We are of the opinion that it can not legally be so assessed. By Secs. 2271 and 2283, Rev. Stat., the general assembly, in providing for the assessment of property in municipal corporations for improvements for public purposes, has undertaken to discharge the duty imposed uponit by Sec. 6, Art. 13, of the constitution, viz., to restrict the power of taxation and assessment by cities and incorporated villages, so to prevent the abuse of such power. Sections 2334a, 2334b, and 2334c, Rev. Stat., appear in the same subdivision with Secs. 2271 and 2283, Rev. Stat., under the general head of assessinents; and though they contain no reference to the limitation of twenty-five per cent., yet as there is nothing any where to show that this limittion does not apply to improvements of sidewalks, it must be held that such limitation applies to such improvements, as to those made under the other sections of the law. They are, in fact, improvements of the street as much as those made in the driveway, and so far as we can see there is the same reason and necessity for the limitation of the amount of an assessment for improving the one as the other.

It is very questionable whether the question is properly raised by the record. We do not understand that the judgment of the court in the case was one in which, under the provisions of Sec. 5205, Rev. Stat., the conclusions of fact have been found separately from the conclusions of law; and there was no bill of exceptions containing the evidence or the agreed statement of facts. But we have not placed the decision of the court upon this ground, but have decided the question argued as if it was properly raised. The judgment of the common pleas will be affirmed.


[Hamilton Circuit Court.]



If, when the board of education of Cincinnati, when advertising for bids for school supplies, thereby reserve the right "to reject any and all bids,” a bidder whose bid is rejected has no right to the contract.

APPLICATION for an alternative writ of mandamus.
C. W. Baker, and Bromwell & Bruce, for relator.
C. B. Matthews, contra.

Hamilton Circuit Court.


Without expressing any opinion now, on the question whether the board of education was required to advertise for bids for the 5,000 tons of coal, and to further proceed in regard thereto, under the provisions of Sec. 3988, Rev. Stat., or whether a contract as proposed with Mr. Black, under his bid, would be legal, we hold that an alternative writ of mandamus should not be allowed in this case, for the reason that, by the advertisement made for bids, the right was reserved to the board "to reject any and all bids," and that in fact it did reject the hid of the relator, and he has no right to the contract. If an advertisement was necessary, the statute gives the board such right. If it is not required, it had the right to make such stipulations as it chose. In this, the case differs from those decided in Beaver v. Trustees, 19 Ohio St., 97, and American Clock Co. v. Licking Co., 31 Ohio St., 415, in which the statutes under which the proceedings was had, required the contract to be made with the lowest bidder.

Writ refused.


[Hamilton Circuit Court.]


PARTITION Affirmed When Record Does NOT SHOW ERROR.

Unless the record in a partition suit shows that the commissioners have not acted in conformity to law or have acted, in prejudice of the rights of any of the parties, or that the testimony taken clearly showed that the partition made as unfair or unequal, the order of common pleas confirming the partition will be affirmed."


L. C. Black, for plaintiff in error.

C. W. Baker, contra.

The matters complained of were: (1.) Want of equity in the partition reported. (2.) The value of the property on the corner of Vine and Fourteenth streets is unnecessarily reduced by dividing the tract, when it is of much greater value as a whole, and should not be set off to one party as a single tract. (3.) The said tract was so divided as to leave the property assigned to Robert Kirby encumbered by a wall which supports the building on the property set off to the other party, thus leaving the property set off to Robert Kirby encumbered.


We are of the opinion that the record in this case does not show that in any respect the commissioners appointed to make a partition of the lands held by the parties hereto, as tenants in common, have not acted in conformity of law or in prejudice of the rights of any of the parties, or that the testimony taken clearly showed that the partition made was unfair or unequal. To justify us in holding, it must be manitest from the evidence that such was the case, and it does not so appear. The order of the common pleas court confirming the partition made will therefore be affirmed.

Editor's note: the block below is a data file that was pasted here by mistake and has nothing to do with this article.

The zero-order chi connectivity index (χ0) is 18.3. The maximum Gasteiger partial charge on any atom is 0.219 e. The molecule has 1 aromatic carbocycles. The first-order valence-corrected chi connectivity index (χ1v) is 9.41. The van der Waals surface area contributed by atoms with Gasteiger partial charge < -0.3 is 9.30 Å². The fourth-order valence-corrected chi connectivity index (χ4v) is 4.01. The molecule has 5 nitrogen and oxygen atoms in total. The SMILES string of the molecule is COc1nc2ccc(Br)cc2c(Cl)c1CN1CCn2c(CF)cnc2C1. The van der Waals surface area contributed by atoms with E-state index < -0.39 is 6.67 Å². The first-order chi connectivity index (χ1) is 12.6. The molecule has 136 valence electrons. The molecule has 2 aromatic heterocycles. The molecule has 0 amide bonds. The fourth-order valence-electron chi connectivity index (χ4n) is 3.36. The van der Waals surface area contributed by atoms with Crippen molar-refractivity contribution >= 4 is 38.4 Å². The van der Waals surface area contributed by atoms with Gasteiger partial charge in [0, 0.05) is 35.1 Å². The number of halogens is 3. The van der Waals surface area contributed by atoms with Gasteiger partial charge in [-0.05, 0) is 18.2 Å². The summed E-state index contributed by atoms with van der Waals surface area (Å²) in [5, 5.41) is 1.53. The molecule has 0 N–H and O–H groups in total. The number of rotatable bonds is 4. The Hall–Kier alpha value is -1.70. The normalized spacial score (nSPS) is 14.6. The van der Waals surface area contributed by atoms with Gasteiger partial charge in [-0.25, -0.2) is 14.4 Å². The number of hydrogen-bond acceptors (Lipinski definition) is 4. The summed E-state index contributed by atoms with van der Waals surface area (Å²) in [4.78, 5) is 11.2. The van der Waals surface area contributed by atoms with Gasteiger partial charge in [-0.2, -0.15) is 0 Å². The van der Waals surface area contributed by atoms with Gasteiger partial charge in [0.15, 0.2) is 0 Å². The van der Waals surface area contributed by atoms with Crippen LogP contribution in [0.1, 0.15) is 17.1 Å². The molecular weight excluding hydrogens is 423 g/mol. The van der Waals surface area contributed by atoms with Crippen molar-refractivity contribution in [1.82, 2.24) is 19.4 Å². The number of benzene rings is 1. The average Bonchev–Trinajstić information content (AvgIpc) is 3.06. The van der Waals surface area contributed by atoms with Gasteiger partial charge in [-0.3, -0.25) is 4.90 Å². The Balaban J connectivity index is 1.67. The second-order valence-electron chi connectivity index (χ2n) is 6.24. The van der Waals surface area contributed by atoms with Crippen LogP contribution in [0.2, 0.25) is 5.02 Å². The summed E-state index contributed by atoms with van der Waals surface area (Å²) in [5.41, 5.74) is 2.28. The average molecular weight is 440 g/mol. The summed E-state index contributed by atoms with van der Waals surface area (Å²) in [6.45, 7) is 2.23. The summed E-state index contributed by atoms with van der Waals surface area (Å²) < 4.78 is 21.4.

Weitzel v. Village.


[Hamilton Circuit Court. ]




In an action for injunction which was denied, a supplemental petition asking for another injunction and for damages, does not alter the nature of the


2. SAME-NON APPEALable Decree.

In an action for an injunction and also demanding a money judgment, a de cree dismissing the action is not appealable.

MOTION to dismiss appeal.

The original petition of the plaintiff in this case filed September 14, 1891, avers that she is the owner of a certain lot in the village of Delhi, abutting upon the extension of the Lower River road, and that she and her grantors had for many years a stone wall six feet high, two and one-half feet thick and three hundred and fifty feet long, entirely on her own ground along said road; and that it was necessary to the protection of her lot and buildings, which stood twenty-five feet higher than the wall; that the defendants, under pretense that the wall was on the street, had torn down a small part thereof, and were threatening to tear down more of it, which would result in irreparable injury to her said premises, and an injunction was prayed for. A temporary injunction was allowed, but was afterwards dissolved, and on February 1, 1892, a supplemental petition was filed, alleging that on December 1 and 3, the defendant had unlawfully taken possession of a part of her ground for a street, and that by reason of the destruction of the wall and the other acts of the defendants complained of, she was damaged to the amount of $2,000. She therefore prayed for an injunction against the defendants to prevent further encroachment by them upon her said lands, and from the continued occupancy of her land, and asks that her damages be assessed and that she might have judgment against them for the


The defendants denied the allegations of the petitions, and on the trial a decree was rendered in their favor, dismissing the action, from which the plaintiff appealed, and a motion is made to dismiss the appeal on the ground that an appeal will not lie in such case.

There can be no question but that the case made in the original petition was an equitable one. Does the allegation made in the supplementary petition as to the claim for damages alter the case? We think not. It is substantially like Rowland v. Entrekin, 27 Ohio St., 47, which substantially holds that where the tacts stated in the petition, and the nature of the relief primarily demanded, are within the sole jurisdiction of a court of equity, the fact that the plaintiff also demands a money judgment by way of damages, to which he may be incidentally entitled, as a result of his obtain:ng the equitable relief sought, will not affect his right to appeal. Such, we understand, to be the settled law, and the motion will be overruled.

47 O. C. D. Vol. 12